Two Boston Startups Have Raised $530M to Become PE Firms for eCommerce
Will "Digital Rollups" for Amazon FBA Products Take Off?
The Boston area is home to the two largest acquirers of Amazon FBA businesses.
Why are investors so bullish on the model?
Last week, Boston-based Perch raised another $123M led by Spark Capital, with participation from Tectonic Ventures and Boston Seed (who also just raised a new $55M fund). The company, led by a group of Wayfair alums, has now raised $134M. Back in July, I wrote a post about one of Boston’s latest unicorns — Thrasio. The company managed to (profitably) reach unicorn status faster than any other firm in the U.S. with $397M in capital raised. Both Perch and Thrasio are part of a new breed of startups focused exclusively on buying mature D2C businesses built on Amazon’s rapidly growing FBA Marketplace.
The FBA Marketplace is a platform that helps anyone sell a product with Amazon’s shipping, storage, removals, and returns as the backbone. By giving a portion of their earnings to Amazon, entrepreneurs can carve out a niche product line, fine-tune their S&M spend, and generate income off of products they sell — all with fulfillment taken care of.
US eCommerce penetration has accelerated to 10 years worth of growth occurring in Q1’20 alone.
The “Digital Rollup” Strategy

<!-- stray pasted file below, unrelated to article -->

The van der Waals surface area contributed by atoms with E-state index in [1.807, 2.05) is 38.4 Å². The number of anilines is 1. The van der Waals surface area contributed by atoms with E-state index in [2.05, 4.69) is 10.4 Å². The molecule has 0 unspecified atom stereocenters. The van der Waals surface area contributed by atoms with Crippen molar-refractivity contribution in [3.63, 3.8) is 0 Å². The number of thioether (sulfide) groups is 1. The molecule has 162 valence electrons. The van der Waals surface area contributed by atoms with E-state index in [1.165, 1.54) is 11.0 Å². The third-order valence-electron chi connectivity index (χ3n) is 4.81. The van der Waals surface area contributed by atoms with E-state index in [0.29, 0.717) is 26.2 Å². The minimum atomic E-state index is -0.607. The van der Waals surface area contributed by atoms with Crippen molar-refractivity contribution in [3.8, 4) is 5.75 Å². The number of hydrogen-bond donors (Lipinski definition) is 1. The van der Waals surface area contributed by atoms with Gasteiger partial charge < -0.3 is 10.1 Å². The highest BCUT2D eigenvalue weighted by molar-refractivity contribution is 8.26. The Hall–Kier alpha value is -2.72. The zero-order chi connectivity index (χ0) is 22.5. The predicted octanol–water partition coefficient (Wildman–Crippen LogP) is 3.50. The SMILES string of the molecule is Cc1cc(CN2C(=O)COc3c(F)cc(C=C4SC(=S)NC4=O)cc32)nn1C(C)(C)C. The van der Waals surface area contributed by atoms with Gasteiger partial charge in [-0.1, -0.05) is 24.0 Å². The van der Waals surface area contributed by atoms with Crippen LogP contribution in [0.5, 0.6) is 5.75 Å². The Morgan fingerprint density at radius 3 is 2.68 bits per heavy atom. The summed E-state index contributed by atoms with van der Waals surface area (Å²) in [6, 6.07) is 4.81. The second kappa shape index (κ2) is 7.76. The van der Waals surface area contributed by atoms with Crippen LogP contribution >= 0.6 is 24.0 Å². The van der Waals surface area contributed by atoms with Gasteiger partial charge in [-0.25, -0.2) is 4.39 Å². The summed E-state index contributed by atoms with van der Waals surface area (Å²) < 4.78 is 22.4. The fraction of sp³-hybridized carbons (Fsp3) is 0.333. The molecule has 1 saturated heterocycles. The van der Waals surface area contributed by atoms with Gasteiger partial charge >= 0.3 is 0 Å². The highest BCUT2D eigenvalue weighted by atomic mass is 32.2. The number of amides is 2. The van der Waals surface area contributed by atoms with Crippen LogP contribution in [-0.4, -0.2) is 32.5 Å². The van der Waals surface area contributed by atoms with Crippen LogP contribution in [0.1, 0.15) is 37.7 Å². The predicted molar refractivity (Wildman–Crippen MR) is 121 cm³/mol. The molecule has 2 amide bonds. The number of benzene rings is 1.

This new breed of “private equity” is being driven by founders who see an opportunity to provide liquidity to those running profitable companies on the FBA marketplace, while still giving them a slice of the upside post-acquisition. The idea is that a single entity managing pricing, S&M, and operations for hundreds of these companies can gain economies of scale that these entrepreneurs would be unable to get alone.
Both Perch and Thrasio are building proprietary digital platforms for internally managing every part of these businesses, almost like an operating system for running multiple D2C brands. They look for companies on the FBA Marketplace with a trademarked brand, 12+ months of profitable growth, a low return rate, and favorable customer reviews.
“They buy under-optimized businesses in a highly-fragmented industry. Then, they improve operations, mash together the backends and either milk the cash flow for dividends or sell at a higher multiple….And not only can a small business sometimes be run more effectively by a sophisticated buyer, but just by becoming a larger business the earnings become more valuable.”
In my last post about Thrasio and Perch, I mentioned three concerns about the FBA acquirer model:
If this is essentially a PE rollup company, should it be getting valued like a tech company? Why should Perch and Thrasio be valued differently than a PE firm that does the same thing in the consumer category? Also, are PE firms building tech products for managing acquisitions?
Is there a possibility that Amazon tweaks its model overnight and crushes these businesses? We already know Amazon scooped up data from its own sellers to launch competing products. What’s stopping them from being better at identifying promising businesses on the marketplaces and copying them? They do own the data after all…
How does one Amazon FBA acquirer compete against another? Kind of similar to the argument in the VC world: if capital is a commodity, is speed what wins deals? Thrasio says they can close an all-cash acquisition in 43 days on average and Perch says it can do so in under two weeks. What are the other big selling points?